By using the blob theory and computer simulations, we investigate the properties of a linear polymer performing a stationary rotational motion around a long impenetrable rod. In particular, in the simulations the rotation is induced by a torque applied to the end of the polymer that is tethered to the rod. Three different regimes are found, in close analogy with the case of polymers pulled by a constant force at one end. For low torques the polymer rotates maintaining its equilibrium conformation. At intermediate torques the polymer assumes a trumpet shape, being composed by blobs of increasing size. At even larger torques the polymer is partially wrapped around the rod. We derive several scaling relations between various quantities as angular velocity, elongation, and torque. The analytical predictions match the simulation data well. Interestingly, we find a "thinning" regime where the torque has a very weak (logarithmic) dependence on the angular velocity. We discuss the origin of this behavior, which has no counterpart in polymers pulled by an applied force.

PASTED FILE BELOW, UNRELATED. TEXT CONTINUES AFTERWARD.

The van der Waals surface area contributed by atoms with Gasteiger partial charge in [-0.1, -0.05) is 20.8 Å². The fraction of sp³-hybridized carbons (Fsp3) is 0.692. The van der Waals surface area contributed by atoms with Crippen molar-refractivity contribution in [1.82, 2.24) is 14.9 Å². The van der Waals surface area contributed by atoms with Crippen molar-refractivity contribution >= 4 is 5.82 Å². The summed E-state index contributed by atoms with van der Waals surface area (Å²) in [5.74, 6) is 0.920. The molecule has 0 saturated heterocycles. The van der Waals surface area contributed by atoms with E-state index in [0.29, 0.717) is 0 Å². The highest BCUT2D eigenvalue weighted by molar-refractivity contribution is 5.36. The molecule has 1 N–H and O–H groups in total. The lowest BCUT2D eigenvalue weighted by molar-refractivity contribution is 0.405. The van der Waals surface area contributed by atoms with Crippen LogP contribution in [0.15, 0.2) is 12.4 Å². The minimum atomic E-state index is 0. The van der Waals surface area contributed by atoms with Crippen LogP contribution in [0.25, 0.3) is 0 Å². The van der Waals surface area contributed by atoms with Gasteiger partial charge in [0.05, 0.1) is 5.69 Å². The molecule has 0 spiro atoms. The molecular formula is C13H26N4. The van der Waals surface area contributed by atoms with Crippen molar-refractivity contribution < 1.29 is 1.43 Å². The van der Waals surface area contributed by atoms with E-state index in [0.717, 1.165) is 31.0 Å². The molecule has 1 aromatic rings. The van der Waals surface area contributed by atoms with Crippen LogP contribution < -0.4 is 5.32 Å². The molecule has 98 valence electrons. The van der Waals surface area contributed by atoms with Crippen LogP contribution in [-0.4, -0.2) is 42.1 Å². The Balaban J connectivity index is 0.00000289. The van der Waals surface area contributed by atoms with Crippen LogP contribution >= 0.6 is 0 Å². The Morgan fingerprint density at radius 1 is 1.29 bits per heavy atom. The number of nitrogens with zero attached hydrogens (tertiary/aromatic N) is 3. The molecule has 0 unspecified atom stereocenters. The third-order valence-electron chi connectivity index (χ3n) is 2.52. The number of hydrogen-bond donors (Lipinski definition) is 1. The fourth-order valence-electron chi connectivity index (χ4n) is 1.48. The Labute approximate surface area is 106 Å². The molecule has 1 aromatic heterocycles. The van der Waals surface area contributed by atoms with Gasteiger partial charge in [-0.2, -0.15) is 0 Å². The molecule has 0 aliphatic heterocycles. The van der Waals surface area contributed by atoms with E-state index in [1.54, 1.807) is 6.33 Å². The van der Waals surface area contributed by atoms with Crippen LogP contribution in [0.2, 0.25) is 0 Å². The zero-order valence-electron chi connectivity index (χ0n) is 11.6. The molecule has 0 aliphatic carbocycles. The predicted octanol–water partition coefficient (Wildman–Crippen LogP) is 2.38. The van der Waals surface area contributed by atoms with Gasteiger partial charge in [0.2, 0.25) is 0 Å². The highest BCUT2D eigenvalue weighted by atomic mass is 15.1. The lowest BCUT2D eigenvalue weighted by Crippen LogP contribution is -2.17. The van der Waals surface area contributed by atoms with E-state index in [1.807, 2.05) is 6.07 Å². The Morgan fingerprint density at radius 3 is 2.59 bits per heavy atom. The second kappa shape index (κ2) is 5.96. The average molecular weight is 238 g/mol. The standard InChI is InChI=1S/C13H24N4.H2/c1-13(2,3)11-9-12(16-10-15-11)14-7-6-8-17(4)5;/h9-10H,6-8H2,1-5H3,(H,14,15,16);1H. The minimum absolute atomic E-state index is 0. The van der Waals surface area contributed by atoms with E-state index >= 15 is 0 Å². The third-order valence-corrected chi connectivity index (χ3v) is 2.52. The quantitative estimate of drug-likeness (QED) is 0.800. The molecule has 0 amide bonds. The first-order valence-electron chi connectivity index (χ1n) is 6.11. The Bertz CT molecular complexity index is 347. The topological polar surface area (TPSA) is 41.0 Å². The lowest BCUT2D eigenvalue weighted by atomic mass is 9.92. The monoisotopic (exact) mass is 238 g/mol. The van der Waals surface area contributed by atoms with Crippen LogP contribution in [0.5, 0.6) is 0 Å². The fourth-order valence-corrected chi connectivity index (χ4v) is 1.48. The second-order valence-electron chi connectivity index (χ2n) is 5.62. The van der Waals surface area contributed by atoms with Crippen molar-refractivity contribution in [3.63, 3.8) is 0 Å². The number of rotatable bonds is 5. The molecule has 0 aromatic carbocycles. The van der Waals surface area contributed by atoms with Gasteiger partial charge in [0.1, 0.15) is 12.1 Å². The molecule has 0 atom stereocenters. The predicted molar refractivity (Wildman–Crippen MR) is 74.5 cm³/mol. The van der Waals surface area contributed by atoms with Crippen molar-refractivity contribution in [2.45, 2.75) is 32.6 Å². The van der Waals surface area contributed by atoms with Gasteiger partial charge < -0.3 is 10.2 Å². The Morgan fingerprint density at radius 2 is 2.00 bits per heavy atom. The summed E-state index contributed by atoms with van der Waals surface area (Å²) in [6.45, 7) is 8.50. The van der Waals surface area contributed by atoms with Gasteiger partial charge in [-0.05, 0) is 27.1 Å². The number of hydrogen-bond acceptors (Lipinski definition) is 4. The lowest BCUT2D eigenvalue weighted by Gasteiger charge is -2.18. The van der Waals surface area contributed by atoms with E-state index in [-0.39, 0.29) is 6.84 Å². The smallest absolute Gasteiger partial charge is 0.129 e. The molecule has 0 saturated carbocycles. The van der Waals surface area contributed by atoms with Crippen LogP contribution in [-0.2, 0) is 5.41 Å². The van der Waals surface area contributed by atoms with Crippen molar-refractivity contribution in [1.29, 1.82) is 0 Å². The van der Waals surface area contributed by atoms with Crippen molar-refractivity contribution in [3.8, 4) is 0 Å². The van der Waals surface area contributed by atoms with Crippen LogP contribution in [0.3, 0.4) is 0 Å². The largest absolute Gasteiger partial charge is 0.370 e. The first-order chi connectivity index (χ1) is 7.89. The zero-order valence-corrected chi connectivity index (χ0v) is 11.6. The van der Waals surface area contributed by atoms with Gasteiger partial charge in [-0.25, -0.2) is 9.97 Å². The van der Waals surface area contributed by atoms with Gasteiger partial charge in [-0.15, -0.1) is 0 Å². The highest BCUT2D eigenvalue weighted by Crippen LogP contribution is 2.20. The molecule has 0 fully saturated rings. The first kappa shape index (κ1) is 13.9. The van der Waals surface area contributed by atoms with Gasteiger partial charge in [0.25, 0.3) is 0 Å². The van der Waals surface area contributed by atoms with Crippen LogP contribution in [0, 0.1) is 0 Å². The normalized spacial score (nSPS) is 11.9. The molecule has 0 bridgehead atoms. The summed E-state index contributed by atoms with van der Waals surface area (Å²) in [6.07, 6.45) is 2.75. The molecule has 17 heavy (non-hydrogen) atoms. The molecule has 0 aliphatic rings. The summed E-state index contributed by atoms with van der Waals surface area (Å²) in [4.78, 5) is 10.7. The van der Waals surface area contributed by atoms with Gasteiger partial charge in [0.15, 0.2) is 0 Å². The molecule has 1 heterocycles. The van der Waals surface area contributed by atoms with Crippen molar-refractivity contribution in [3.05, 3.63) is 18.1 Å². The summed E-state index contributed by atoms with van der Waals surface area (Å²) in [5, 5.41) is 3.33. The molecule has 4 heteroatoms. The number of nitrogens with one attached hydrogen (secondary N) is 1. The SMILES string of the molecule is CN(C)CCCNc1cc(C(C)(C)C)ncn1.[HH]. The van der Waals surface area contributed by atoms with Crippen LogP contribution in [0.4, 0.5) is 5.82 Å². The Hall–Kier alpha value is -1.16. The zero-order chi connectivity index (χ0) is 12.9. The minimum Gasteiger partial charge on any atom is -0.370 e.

All Science Journal Classification (ASJC) codes
- Organic Chemistry
- Polymers and Plastics
- Inorganic Chemistry
- Materials Chemistry